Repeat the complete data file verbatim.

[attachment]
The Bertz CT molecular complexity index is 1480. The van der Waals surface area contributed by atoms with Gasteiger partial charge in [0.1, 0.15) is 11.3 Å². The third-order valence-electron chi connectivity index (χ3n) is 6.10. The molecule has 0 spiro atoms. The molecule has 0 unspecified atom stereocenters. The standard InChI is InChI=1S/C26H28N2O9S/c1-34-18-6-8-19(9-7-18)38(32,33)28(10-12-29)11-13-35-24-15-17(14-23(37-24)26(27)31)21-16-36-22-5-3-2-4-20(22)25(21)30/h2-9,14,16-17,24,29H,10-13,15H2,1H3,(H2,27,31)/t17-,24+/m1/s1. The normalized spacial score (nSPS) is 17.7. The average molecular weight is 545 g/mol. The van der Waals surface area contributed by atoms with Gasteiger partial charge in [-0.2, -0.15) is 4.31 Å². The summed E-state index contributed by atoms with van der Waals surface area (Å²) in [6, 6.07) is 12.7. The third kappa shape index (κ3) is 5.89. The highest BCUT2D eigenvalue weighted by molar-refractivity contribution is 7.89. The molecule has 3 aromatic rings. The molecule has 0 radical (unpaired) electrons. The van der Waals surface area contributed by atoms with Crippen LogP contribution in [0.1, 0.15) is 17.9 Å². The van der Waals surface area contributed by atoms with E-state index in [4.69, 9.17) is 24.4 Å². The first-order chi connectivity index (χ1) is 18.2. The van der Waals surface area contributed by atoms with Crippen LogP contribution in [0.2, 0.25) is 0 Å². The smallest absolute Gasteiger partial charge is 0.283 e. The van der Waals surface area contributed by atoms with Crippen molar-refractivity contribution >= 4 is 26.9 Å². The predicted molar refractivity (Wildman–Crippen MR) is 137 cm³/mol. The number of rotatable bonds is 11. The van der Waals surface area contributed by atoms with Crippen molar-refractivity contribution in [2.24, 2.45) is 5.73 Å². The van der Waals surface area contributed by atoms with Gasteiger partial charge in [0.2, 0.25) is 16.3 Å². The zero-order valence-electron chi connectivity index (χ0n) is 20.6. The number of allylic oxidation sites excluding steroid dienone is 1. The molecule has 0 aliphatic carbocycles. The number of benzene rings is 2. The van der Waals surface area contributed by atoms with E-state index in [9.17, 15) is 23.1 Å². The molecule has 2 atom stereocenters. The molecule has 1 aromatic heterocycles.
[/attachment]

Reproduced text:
The Bertz CT molecular complexity index is 1480. The van der Waals surface area contributed by atoms with Gasteiger partial charge in [0.1, 0.15) is 11.3 Å². The third-order valence-electron chi connectivity index (χ3n) is 6.10. The molecule has 0 spiro atoms. The molecule has 0 unspecified atom stereocenters. The standard InChI is InChI=1S/C26H28N2O9S/c1-34-18-6-8-19(9-7-18)38(32,33)28(10-12-29)11-13-35-24-15-17(14-23(37-24)26(27)31)21-16-36-22-5-3-2-4-20(22)25(21)30/h2-9,14,16-17,24,29H,10-13,15H2,1H3,(H2,27,31)/t17-,24+/m1/s1. The normalized spacial score (nSPS) is 17.7. The average molecular weight is 545 g/mol. The van der Waals surface area contributed by atoms with Gasteiger partial charge in [-0.2, -0.15) is 4.31 Å². The summed E-state index contributed by atoms with van der Waals surface area (Å²) in [6, 6.07) is 12.7. The third kappa shape index (κ3) is 5.89. The highest BCUT2D eigenvalue weighted by molar-refractivity contribution is 7.89. The molecule has 3 aromatic rings. The molecule has 0 radical (unpaired) electrons. The van der Waals surface area contributed by atoms with Crippen LogP contribution in [0.1, 0.15) is 17.9 Å². The van der Waals surface area contributed by atoms with E-state index in [4.69, 9.17) is 24.4 Å². The first-order chi connectivity index (χ1) is 18.2. The van der Waals surface area contributed by atoms with Crippen LogP contribution in [0.2, 0.25) is 0 Å². The smallest absolute Gasteiger partial charge is 0.283 e. The van der Waals surface area contributed by atoms with Crippen molar-refractivity contribution >= 4 is 26.9 Å². The predicted molar refractivity (Wildman–Crippen MR) is 137 cm³/mol. The number of rotatable bonds is 11. The van der Waals surface area contributed by atoms with Crippen molar-refractivity contribution in [2.24, 2.45) is 5.73 Å². The van der Waals surface area contributed by atoms with Gasteiger partial charge in [0.2, 0.25) is 16.3 Å². The zero-order valence-electron chi connectivity index (χ0n) is 20.6. The number of allylic oxidation sites excluding steroid dienone is 1. The molecule has 0 aliphatic carbocycles. The number of benzene rings is 2. The van der Waals surface area contributed by atoms with E-state index in [9.17, 15) is 23.1 Å². The molecule has 2 atom stereocenters. The molecule has 1 aromatic heterocycles.